Cavemen Love Pink

Cave Dweller?
Sponsored by Next Step Goals, LLC
Written by Julie O’Keeffe Henzey
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It’s Valentine’s Day and I’m sorry, but behind all of those boxes of chocolates and bouquets of flowers are some really annoying people! For example, the guy at the check out counter just had a long conversation with the cashier as he paid for long-stemmed roses, even after glancing back to see that I was waiting with my hands full. Those people are so frustrating!

This Valentine’s Day, make it your goal to love and accept everyone (even those people) around you “as is”, even if it kills you. Which it won’t! Read more….

We are wired to label people as either “in our group or “outside of our group” and to treat them accordingly.  To achieve this, we have to look for clues as to whether someone is worthy of membership in our group. Our caveman ancestor would watch a stranger approach his cave and want to know, Is this man going to offer us mastodon meat or steal our children?  If we can’t find any clues, we often assume the worst until proven otherwise.

Fortunately, I don’t have to worry whether the guy in the flower shop is going to take my child.  This gives me a great opportunity to interrupt my normal flow of labeling and give the man a chance.  This also applies to the driver who cuts into our lane, the neighbor who plays their music too loud, and the coworker who constantly interrupts.

And why bother?  The benefit is this:  It feels better not to dole out negative labels.  In the act of labeling, we unleash negative energy in our thoughts.  It’s completely within out control to decide how we are going to think about a situation.  We can let a delay at the flower shop ruin our afternoon. We can ruminate on the rude behavior, label the person as rude, complain how we would never be so rude, and say to ourselves, Next time, I’m going to tell the guy to shut up and leave.  The negative energy races around in our bodies and our heads, tightens our shoulders, and makes it difficult to operate productively.  Negative emotions close us down and restrict our ability to see possible solutions.  We get trapped.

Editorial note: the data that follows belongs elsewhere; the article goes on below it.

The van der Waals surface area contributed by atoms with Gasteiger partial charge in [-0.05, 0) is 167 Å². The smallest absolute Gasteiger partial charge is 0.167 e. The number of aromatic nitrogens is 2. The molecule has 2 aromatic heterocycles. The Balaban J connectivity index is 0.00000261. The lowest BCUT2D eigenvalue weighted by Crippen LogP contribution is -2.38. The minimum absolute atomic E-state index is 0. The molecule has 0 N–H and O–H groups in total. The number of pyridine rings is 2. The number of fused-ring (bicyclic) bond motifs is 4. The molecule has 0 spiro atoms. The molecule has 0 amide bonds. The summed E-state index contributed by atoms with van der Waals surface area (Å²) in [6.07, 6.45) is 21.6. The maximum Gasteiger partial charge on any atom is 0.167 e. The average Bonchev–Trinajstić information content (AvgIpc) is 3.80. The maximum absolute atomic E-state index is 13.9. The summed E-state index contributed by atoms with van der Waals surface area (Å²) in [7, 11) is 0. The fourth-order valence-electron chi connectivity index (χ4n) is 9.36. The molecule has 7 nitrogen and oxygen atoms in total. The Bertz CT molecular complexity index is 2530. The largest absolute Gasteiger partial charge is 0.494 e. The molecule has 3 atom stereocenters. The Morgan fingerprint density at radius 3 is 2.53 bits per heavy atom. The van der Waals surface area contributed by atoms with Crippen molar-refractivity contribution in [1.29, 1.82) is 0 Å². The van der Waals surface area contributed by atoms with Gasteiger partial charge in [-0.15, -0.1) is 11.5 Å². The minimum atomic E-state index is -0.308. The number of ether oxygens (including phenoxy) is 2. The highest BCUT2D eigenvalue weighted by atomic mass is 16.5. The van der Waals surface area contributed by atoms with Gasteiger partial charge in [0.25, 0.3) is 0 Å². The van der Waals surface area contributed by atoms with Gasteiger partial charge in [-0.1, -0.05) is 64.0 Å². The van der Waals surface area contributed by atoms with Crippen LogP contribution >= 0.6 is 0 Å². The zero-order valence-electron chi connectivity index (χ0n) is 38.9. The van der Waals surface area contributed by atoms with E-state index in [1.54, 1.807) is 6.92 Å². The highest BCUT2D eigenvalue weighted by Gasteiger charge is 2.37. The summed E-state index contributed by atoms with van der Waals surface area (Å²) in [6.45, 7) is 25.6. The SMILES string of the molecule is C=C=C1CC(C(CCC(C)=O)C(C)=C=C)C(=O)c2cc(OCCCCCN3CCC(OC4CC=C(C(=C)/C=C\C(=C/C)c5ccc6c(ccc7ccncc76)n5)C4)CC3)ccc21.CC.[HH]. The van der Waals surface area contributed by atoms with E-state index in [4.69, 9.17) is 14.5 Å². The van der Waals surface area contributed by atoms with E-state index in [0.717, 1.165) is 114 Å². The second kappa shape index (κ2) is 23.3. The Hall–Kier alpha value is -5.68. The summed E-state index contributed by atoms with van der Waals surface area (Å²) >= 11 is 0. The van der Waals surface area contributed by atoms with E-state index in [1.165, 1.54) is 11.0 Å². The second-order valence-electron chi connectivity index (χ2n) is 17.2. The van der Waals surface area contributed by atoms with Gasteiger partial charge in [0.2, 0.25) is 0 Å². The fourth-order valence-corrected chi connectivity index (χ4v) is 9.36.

Instead, we can enjoy ourselves, and even our time in the flower shop, by taking a non-judgmental approach.  We can notice the guy is telling a story at length and realize that he’s really into it.  Then, rather than judge him, we can just think, Hey, he’s having fun here AND I need to get going.  Rather than make it a predicament, we can imagine the guy as a harmless Robin Williams or Jamie Foxx and say, Pardon me, while you’re telling your story I need to pay for my items.  Could you slide over and I’ll set these things down?

We can give up the need to label people and situations, if we notice we are doing it.  By paying attention, we can identify when we are on the verge of using our outdated caveman behavior.  Then we can put on the brakes, take a detour in our head, and attend to a situation without going negative.

Stop your caveman instincts in their tracks.  Put a welcome mat at the front of the cave and expect a Hallmark moment, not death!

Julie helps women and seniors successfully take action and navigate challenges through her two businesses Next Step Goals LLC and Peace of Mind Transitions LLC. She herself has climbed Mt. Kilimanjaro and completed 60 sprint triathlons while divorced with two kids.


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